GE­ORGE KING’ORI: CHAM­PION OF IN­TE­GRA­TION

The peo­ple of his na­tive Nyan­darua are bit­ter with him; they feel aban­doned and be­trayed by his ac­tions. But he has no re­grets for his ac­tions. He wanted to prove a point, and to demon­strate his con­vic­tions on diversity and in­clu­sive­ness.

The Star (Kenya) - - Front Page - JULIUS OTIENO @juliu­so­tieno04

Ge­orge King’ori has never worked nor made any in­vest­ment in his home county of Nyan­darua. Yet he owns big, suc­cess­ful com­pa­nies.

The peo­ple of his na­tive Nyan­darua are bit­ter with him; they feel aban­doned and be­trayed by his ac­tions.

A real es­tate mag­nate, farmer and a for­mer civil ser­vant, Kin­gori has in­stead in­vested in Kiten­gela, Ka­ji­ado County, a place he has called home over the years.

But he has no re­grets for his ac­tions. He wanted to prove a point, and to demon­strate his con­vic­tions on diversity and in­clu­sive­ness.

Yet, he al­most missed his jour­ney to this global per­spec­tive he now holds. As a young man, he was ad­mit­ted to Kakamega High School for his A-lev­els. And had it not been for his fa­ther, he would have missed out on this op­por­tu­nity.

“My mother was un­easy about the idea of me go­ing so far away from home. But my fa­ther stood his ground and in­sisted I had to go.”

It was not easy for him at his new school for the first few days. Af­ter the fifth day, he re­alised the folly of his mother’s view and that all the stu­dents were nor­mal and friend­lier than stu­dents in his for­mer schools.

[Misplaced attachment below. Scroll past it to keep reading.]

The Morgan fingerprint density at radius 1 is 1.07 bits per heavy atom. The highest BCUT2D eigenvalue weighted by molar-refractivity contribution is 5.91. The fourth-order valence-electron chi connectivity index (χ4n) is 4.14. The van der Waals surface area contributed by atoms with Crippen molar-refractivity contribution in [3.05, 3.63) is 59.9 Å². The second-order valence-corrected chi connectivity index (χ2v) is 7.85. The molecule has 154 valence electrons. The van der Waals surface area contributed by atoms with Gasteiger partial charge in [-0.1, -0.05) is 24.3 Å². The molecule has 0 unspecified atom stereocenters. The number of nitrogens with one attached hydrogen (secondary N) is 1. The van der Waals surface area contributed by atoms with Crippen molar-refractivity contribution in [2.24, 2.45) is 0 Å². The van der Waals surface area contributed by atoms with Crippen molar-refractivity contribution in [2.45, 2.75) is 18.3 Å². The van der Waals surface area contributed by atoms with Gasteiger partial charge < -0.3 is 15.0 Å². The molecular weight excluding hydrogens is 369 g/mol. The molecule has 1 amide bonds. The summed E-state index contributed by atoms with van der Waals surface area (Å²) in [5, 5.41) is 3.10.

“I made a de­ci­sion and prayed to get a job out­side my home area to spread the gospel of in­te­gra­tion and to­geth­er­ness,” he says.

King’ori ar­gues that diversity should be a unit­ing fac­tor and Kenyans should be al­lowed to in­vest, work and even run for po­lit­i­cal of­fice from any part of the coun­try.

“I will con­test the po­si­tion of Gover­nor of Ka­ji­ado County in 2017 be­cause I be­lieve this is home. I want to bring all the com­mu­ni­ties liv­ing in the county to­gether and show the rest of the coun­try that Kenya is one.”

Way back in 1979 he was ap­pointed to the chil­dren’s par­lia­ment. And while at Co­op­er­a­tive Univer­sity, he was elected as a stu­dent leader. He is cur­rently the chair­man of busi­ness com­mu­nity in Ka­ji­ado County.

Kin­gori was gu­ber­na­to­rial can­di­date Nina’s run­ning mate in the 2013 elec­tions. They con­tested on a URP ticket and lost to Nke­di­anye.

But he has gath­ered enough strength and is ready to go for the county’s top seat on his own. Cor­rup­tion, nepo­tism, un­planned pro­jects and mis­placed pri­or­i­ties are the vices ail­ing de­vel­op­ment in the county.

“Ka­ji­ado peo­ple have suf­fered. Seeds of divi­sion have been sown. The com­mu­ni­ties liv­ing here are not en­joy­ing the cake equally. This is want to fight when I as­cend to power,” he says.

He says is­sues of in­se­cu­rity, poor in­fra­struc­ture, poor health and ed­u­ca­tion has not been fully ad­dressed by the cur­rent ad­min­is­tra­tion.

I WANT TO BRING ALL THE COM­MU­NI­TIES LIV­ING IN THE COUNTY TO­GETHER AND SHOW THE REST OF THE COUN­TRY THAT KENYA IS ONE.”

The world and the uni­verse are far more won­der­ful if there’s not a pup­pet mas­ter. Dave Matthews South African mu­si­cian

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